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Ing. Guido Napolitano Dell'Annunziata, Ph.D. candidate, University of Naples Federico II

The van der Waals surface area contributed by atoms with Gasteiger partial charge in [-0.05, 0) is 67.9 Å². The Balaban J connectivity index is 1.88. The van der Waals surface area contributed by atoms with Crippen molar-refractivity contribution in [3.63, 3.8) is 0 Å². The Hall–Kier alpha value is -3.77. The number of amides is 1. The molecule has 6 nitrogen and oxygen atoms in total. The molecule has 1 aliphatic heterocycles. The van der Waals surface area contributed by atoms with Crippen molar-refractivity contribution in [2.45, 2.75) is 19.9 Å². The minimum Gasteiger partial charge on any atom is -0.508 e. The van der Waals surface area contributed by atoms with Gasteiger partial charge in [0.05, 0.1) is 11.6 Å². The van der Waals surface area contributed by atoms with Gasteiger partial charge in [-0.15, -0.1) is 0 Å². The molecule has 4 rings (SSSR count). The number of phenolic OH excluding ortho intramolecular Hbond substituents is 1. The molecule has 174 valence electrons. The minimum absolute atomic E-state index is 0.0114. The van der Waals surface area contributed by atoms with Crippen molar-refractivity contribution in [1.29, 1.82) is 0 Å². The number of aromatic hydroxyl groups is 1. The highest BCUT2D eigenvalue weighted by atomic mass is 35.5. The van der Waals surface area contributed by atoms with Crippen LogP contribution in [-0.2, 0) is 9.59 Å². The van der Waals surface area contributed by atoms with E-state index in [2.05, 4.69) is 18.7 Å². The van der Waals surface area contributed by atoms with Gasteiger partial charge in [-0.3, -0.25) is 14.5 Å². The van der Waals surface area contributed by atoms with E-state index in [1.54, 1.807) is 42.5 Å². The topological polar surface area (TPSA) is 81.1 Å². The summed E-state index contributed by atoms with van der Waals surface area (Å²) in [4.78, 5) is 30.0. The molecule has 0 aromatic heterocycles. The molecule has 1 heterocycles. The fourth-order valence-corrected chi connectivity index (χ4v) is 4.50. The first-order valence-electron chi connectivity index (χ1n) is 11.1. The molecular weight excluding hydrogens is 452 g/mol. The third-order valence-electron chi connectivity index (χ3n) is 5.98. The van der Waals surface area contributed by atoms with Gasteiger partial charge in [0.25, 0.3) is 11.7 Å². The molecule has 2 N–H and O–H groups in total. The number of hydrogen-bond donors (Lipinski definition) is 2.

Research Question & Target. Developing reliable tire data to understand their physical behavior is one of the biggest challenges for automotive engineers and testing technicians. In motorsport, maximizing vehicle performance requires operating the tires within an optimal thermal range, which can be difficult to define accurately. In car and tire manufacturing, a trade-off must be struck among multiple complex and interconnected features to ensure safety, optimal friction, and durability. To meet these needs, we propose developing a modular platform based on several models that can provide concrete outputs for motorsport teams and manufacturers. Our platform will aim to speed up tire/vehicle development, minimize iterative testing loops, and objectivize performance. Methodology. In this work three different physical models, developed by the UniNa research group and its spin-off MegaRide, are coupled within a co-simulation framework, allowing to investigate the tire performance sensitivities and to optimize the vehicle behavior in the widest possible range of tire working conditions. First, a tool called T.R.I.C.K. (Tire-Road Interaction Characterization & Knowledge) is presented. This tool had been developed to process data acquired from experimental test sessions, estimating tires interaction forces, slip indices and inclination angle; the output of this tool is a sort of “virtual telemetry” which can be used to feed the thermoRIDE, a thermodynamic model which provides in the output the lateral and circumferential temperature distributions, in all the different tire layers. Then, it is shown how this thermodynamic model can work coupled with a wear model, called weaRIDE, thanks to which it is possible to calculate tire tread thickness variation and to evaluate its effect on tire temperature and pressure. Results. By analyzing the output of these models, it is possible to extract crucial information about the optimal temperature and pressure range for tire operation, which can then be used to define a suitable setup for optimizing vehicle performance. By combining the thermodynamic and wear models, the mutual dependencies between temperature variations and tire degradation can be identified, revealing the conditions under which these two phenomena significantly affect tire and vehicle dynamic behavior. By quantifying the effects of thermodynamics and degradation, it is possible to compare the behavior of different tires under the same conditions or simulate tire behavior under different environmental scenarios, allowing to development of strategies for predicting optimal choices for race weekends. Limitations. The main limitation of this methodology is related to the quality of the data acquired from the vehicle that represents the starting point of the data processing toolchain; poor quality data or sensor malfunctions may make the methodology not applicable; to overcome this limit the authors are conducting further activities, based on the use of AI and state estimators. Furthermore, accurate parameterization of the models is required, through the conduct of dedicated characterization tests, which slightly lengthens the duration of the first application of the models to a given vehicle/tire. Novelties. Building on the authors' previous work, the proposed approach aims to combine different models developed in recent years to create a comprehensive methodology for simulating complex tire behavior with a multi-physical approach. This methodology can be applied to both offline and online simulation platforms. The latest developments of the models focused on creating complete modularity, making it much easier to combine and use them together. Conclusions. This work has presented several physical models that can individually describe and analyze different specific aspects of tire/road interaction phenomena. However, their combination can provide an even more powerful instrument for gaining a comprehensive understanding of such complex themes and obtaining a nearly complete tire digital twin. By employing the T.R.IC.K. tool, thermoRIDE, and weaRIDE models together, it is possible to conduct tire thermal analysis and identify the temperature range at which grip is maximized. This global procedure could be a valuable tool for optimizing vehicle performance and setup, and thus reducing lap times in motorsport race events.
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